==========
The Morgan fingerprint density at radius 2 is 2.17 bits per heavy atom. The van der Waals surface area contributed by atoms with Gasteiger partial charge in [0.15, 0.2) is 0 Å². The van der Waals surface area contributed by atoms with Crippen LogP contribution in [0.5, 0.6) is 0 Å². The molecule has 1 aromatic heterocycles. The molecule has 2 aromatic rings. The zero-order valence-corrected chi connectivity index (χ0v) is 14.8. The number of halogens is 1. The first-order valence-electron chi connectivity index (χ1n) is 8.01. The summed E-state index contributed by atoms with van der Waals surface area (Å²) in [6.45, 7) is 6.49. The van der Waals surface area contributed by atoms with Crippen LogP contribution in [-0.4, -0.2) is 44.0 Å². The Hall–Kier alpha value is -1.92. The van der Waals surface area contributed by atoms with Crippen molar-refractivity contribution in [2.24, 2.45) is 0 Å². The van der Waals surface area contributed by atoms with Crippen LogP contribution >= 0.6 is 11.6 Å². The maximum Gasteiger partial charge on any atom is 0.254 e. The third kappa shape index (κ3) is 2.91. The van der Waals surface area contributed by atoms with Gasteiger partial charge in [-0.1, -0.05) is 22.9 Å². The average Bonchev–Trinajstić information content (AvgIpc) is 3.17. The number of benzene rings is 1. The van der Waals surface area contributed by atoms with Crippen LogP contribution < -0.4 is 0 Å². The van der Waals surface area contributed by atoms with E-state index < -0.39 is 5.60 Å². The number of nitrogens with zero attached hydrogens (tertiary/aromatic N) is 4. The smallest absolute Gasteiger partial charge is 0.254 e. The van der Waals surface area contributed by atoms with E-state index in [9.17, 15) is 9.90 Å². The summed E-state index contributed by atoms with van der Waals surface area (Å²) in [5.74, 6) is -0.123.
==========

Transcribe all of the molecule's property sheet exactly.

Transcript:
The Morgan fingerprint density at radius 2 is 2.17 bits per heavy atom. The van der Waals surface area contributed by atoms with Gasteiger partial charge in [0.15, 0.2) is 0 Å². The van der Waals surface area contributed by atoms with Crippen LogP contribution in [0.5, 0.6) is 0 Å². The molecule has 1 aromatic heterocycles. The molecule has 2 aromatic rings. The zero-order valence-corrected chi connectivity index (χ0v) is 14.8. The number of halogens is 1. The first-order valence-electron chi connectivity index (χ1n) is 8.01. The summed E-state index contributed by atoms with van der Waals surface area (Å²) in [6.45, 7) is 6.49. The van der Waals surface area contributed by atoms with Crippen LogP contribution in [-0.4, -0.2) is 44.0 Å². The Hall–Kier alpha value is -1.92. The van der Waals surface area contributed by atoms with Crippen molar-refractivity contribution in [2.24, 2.45) is 0 Å². The van der Waals surface area contributed by atoms with Crippen LogP contribution >= 0.6 is 11.6 Å². The maximum Gasteiger partial charge on any atom is 0.254 e. The third kappa shape index (κ3) is 2.91. The van der Waals surface area contributed by atoms with Gasteiger partial charge in [-0.1, -0.05) is 22.9 Å². The average Bonchev–Trinajstić information content (AvgIpc) is 3.17. The number of benzene rings is 1. The van der Waals surface area contributed by atoms with Crippen LogP contribution < -0.4 is 0 Å². The van der Waals surface area contributed by atoms with E-state index < -0.39 is 5.60 Å². The number of nitrogens with zero attached hydrogens (tertiary/aromatic N) is 4. The smallest absolute Gasteiger partial charge is 0.254 e. The van der Waals surface area contributed by atoms with E-state index in [9.17, 15) is 9.90 Å². The summed E-state index contributed by atoms with van der Waals surface area (Å²) in [5.74, 6) is -0.123.